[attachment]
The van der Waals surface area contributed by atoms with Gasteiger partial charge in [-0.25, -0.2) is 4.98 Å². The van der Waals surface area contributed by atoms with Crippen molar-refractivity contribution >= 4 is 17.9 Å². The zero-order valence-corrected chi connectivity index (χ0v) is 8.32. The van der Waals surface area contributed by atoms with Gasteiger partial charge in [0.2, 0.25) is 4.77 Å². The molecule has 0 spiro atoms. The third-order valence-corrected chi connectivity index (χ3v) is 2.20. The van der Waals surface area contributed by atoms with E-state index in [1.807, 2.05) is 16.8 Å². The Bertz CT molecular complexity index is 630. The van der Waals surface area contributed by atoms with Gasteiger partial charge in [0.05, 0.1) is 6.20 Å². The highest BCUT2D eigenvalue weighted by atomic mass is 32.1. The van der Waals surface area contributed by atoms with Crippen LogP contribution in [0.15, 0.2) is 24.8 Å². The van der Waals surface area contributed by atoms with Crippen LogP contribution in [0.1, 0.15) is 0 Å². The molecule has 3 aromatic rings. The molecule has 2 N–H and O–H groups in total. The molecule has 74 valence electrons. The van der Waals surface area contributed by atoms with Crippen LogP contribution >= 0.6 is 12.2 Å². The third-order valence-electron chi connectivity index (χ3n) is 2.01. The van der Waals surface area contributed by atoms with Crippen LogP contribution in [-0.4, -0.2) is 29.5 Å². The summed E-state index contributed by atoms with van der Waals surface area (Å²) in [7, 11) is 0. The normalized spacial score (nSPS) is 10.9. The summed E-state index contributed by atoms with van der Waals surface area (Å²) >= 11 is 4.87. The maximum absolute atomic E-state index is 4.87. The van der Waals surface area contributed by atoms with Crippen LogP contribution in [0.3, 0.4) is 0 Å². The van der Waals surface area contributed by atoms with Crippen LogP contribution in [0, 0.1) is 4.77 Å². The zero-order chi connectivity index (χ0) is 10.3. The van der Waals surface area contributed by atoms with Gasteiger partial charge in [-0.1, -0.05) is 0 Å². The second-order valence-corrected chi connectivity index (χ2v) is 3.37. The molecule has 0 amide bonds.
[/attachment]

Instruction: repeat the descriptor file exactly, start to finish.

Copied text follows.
The van der Waals surface area contributed by atoms with Gasteiger partial charge in [-0.25, -0.2) is 4.98 Å². The van der Waals surface area contributed by atoms with Crippen molar-refractivity contribution >= 4 is 17.9 Å². The zero-order valence-corrected chi connectivity index (χ0v) is 8.32. The van der Waals surface area contributed by atoms with Gasteiger partial charge in [0.2, 0.25) is 4.77 Å². The molecule has 0 spiro atoms. The third-order valence-corrected chi connectivity index (χ3v) is 2.20. The van der Waals surface area contributed by atoms with E-state index in [1.807, 2.05) is 16.8 Å². The Bertz CT molecular complexity index is 630. The van der Waals surface area contributed by atoms with Gasteiger partial charge in [0.05, 0.1) is 6.20 Å². The highest BCUT2D eigenvalue weighted by atomic mass is 32.1. The van der Waals surface area contributed by atoms with Crippen LogP contribution in [0.15, 0.2) is 24.8 Å². The van der Waals surface area contributed by atoms with Crippen LogP contribution in [0.1, 0.15) is 0 Å². The molecule has 3 aromatic rings. The molecule has 2 N–H and O–H groups in total. The molecule has 74 valence electrons. The van der Waals surface area contributed by atoms with Crippen LogP contribution >= 0.6 is 12.2 Å². The third-order valence-electron chi connectivity index (χ3n) is 2.01. The van der Waals surface area contributed by atoms with Crippen LogP contribution in [-0.4, -0.2) is 29.5 Å². The summed E-state index contributed by atoms with van der Waals surface area (Å²) in [7, 11) is 0. The normalized spacial score (nSPS) is 10.9. The summed E-state index contributed by atoms with van der Waals surface area (Å²) >= 11 is 4.87. The maximum absolute atomic E-state index is 4.87. The van der Waals surface area contributed by atoms with Crippen LogP contribution in [0.3, 0.4) is 0 Å². The van der Waals surface area contributed by atoms with Crippen LogP contribution in [0, 0.1) is 4.77 Å². The zero-order chi connectivity index (χ0) is 10.3. The van der Waals surface area contributed by atoms with Gasteiger partial charge in [-0.1, -0.05) is 0 Å². The second-order valence-corrected chi connectivity index (χ2v) is 3.37. The molecule has 0 amide bonds.